Ruecker: No change in Serb municipalities

PRIŠTINA -- UNMIK chief Joachim Ruecker says he won't sign the results of the recent Kosovo elections in five Serb municipalities.

Joachim Ruecker (FoNet, archive)
Joachim Ruecker (FoNet, archive)

Ruecker said today that three municipalities in the north of Kosovo would continue to be run by the existing leaderships for the next six months, while Štrpce’s municipal president would be a Serb, and Novo Brdo’s an ethnic Albanian.

The five Kosovo municipalities in question are predominantly Serb. There was some doubt as to who would govern these municipalities given the Serb boycott of last month's local elections.

Announcing that he had confirmed and signed the results of official elections in Kosovo held on November 17, Ruecker said that he would not confirm the election results for the three northern municipalities, neither for the local assemblies, nor for municipal presidents.

This means that the current leaderships will continue to govern the municipalities in the north of Kosovo.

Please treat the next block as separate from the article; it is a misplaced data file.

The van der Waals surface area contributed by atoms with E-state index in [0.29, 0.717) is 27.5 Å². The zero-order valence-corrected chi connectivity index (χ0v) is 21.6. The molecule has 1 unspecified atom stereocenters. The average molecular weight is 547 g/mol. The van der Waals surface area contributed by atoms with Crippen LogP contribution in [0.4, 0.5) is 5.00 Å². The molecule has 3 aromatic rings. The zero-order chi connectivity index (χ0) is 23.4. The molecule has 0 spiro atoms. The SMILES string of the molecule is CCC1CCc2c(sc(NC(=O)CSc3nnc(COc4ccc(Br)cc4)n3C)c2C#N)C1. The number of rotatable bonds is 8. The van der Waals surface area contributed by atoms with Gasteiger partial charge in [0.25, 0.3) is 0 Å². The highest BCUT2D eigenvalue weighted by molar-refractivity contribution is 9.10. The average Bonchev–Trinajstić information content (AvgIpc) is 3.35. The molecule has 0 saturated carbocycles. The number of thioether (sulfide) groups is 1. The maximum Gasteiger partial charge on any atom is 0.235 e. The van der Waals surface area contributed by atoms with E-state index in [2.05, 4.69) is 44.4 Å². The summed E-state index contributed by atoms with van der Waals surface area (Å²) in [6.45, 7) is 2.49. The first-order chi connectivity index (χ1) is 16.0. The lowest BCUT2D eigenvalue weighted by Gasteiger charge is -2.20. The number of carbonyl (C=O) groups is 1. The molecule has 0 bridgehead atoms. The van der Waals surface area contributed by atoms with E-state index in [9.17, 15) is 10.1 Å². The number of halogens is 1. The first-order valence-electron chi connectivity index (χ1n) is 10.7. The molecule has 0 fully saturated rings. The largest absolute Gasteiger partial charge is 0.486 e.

Ruecker decided to appoint a Serb as municipal president in the predominantly Serb-populated town of Štrpce, while in the municipality of Novo Brdo, he confirmed the election of a Democratic Alliance of Kosovo official.

According to the results, the Democratic Party of Kosovo finished first in the parliamentary elections with 37 deputies, followed by the Democratic Alliance of Kosovo with 22, the Alliance for New Kosovo with 13, the Democratic Alliance of Dardania with 11, and the Alliance for the Future of Kosovo with 10.

Serbs and other non Albanians will have 24 deputies in the Kosovo parliament.

Thaci to launch coalition talks

Hasim Thaci says that consultations regarding the formation of a new government will begin soon.

Thaci, whose Democratic Party of Kosovo (DPK) won the recent elections, said that the new government would most likely include officials from the Serb and other non-Albanian communities in order to maintain the multi-ethnic government that UNMIK and the international community see as a priority.

There are still no clear signals as to Thaci’s likely coalition partners, as far as Albanian parties are concerned.

There are two positions reserved for Serbs in the government. Because of an election boycott and pressure from Serbia, some of the most influential Serb officials in Kosovo have refused to join the government.

Four minority community parties recently formed a coalition in the hope of entering the government.

Serbian Strength Movement Vice President Dragomir Karić also expressed an interest in entering the government, adding that he would like to participate in a government dedicated to the return of refugees to Kosovo.